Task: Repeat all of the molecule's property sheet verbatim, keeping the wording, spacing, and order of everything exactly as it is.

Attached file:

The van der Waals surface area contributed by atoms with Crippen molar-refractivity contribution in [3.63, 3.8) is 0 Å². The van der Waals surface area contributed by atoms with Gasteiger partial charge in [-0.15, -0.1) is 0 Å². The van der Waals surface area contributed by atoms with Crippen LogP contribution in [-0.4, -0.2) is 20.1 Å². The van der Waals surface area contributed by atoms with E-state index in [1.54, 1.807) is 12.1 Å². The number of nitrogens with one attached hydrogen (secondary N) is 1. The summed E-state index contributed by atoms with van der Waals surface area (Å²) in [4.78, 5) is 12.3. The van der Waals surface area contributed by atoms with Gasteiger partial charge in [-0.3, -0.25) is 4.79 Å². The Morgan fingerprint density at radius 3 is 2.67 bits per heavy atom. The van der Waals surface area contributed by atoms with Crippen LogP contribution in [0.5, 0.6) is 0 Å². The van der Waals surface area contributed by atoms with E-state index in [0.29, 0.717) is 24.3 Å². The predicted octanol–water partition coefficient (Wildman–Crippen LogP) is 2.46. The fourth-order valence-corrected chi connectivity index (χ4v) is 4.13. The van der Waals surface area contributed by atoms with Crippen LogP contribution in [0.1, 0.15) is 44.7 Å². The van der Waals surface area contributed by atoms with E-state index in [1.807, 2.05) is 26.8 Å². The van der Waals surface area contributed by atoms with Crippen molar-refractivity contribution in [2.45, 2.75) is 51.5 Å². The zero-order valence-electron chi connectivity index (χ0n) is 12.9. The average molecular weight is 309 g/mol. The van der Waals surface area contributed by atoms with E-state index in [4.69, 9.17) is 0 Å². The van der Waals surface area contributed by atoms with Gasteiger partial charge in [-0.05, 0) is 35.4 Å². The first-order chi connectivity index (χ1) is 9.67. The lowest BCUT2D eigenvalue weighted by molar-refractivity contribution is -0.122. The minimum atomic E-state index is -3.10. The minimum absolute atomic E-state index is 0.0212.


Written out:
The van der Waals surface area contributed by atoms with Crippen molar-refractivity contribution in [3.63, 3.8) is 0 Å². The van der Waals surface area contributed by atoms with Gasteiger partial charge in [-0.15, -0.1) is 0 Å². The van der Waals surface area contributed by atoms with Crippen LogP contribution in [-0.4, -0.2) is 20.1 Å². The van der Waals surface area contributed by atoms with E-state index in [1.54, 1.807) is 12.1 Å². The number of nitrogens with one attached hydrogen (secondary N) is 1. The summed E-state index contributed by atoms with van der Waals surface area (Å²) in [4.78, 5) is 12.3. The van der Waals surface area contributed by atoms with Gasteiger partial charge in [-0.3, -0.25) is 4.79 Å². The Morgan fingerprint density at radius 3 is 2.67 bits per heavy atom. The van der Waals surface area contributed by atoms with Crippen LogP contribution in [0.5, 0.6) is 0 Å². The van der Waals surface area contributed by atoms with E-state index in [0.29, 0.717) is 24.3 Å². The predicted octanol–water partition coefficient (Wildman–Crippen LogP) is 2.46. The fourth-order valence-corrected chi connectivity index (χ4v) is 4.13. The van der Waals surface area contributed by atoms with Crippen LogP contribution in [0.1, 0.15) is 44.7 Å². The van der Waals surface area contributed by atoms with E-state index in [1.807, 2.05) is 26.8 Å². The van der Waals surface area contributed by atoms with Crippen molar-refractivity contribution in [2.45, 2.75) is 51.5 Å². The zero-order valence-electron chi connectivity index (χ0n) is 12.9. The average molecular weight is 309 g/mol. The van der Waals surface area contributed by atoms with E-state index in [4.69, 9.17) is 0 Å². The van der Waals surface area contributed by atoms with Gasteiger partial charge in [-0.05, 0) is 35.4 Å². The first-order chi connectivity index (χ1) is 9.67. The lowest BCUT2D eigenvalue weighted by molar-refractivity contribution is -0.122. The minimum atomic E-state index is -3.10. The minimum absolute atomic E-state index is 0.0212.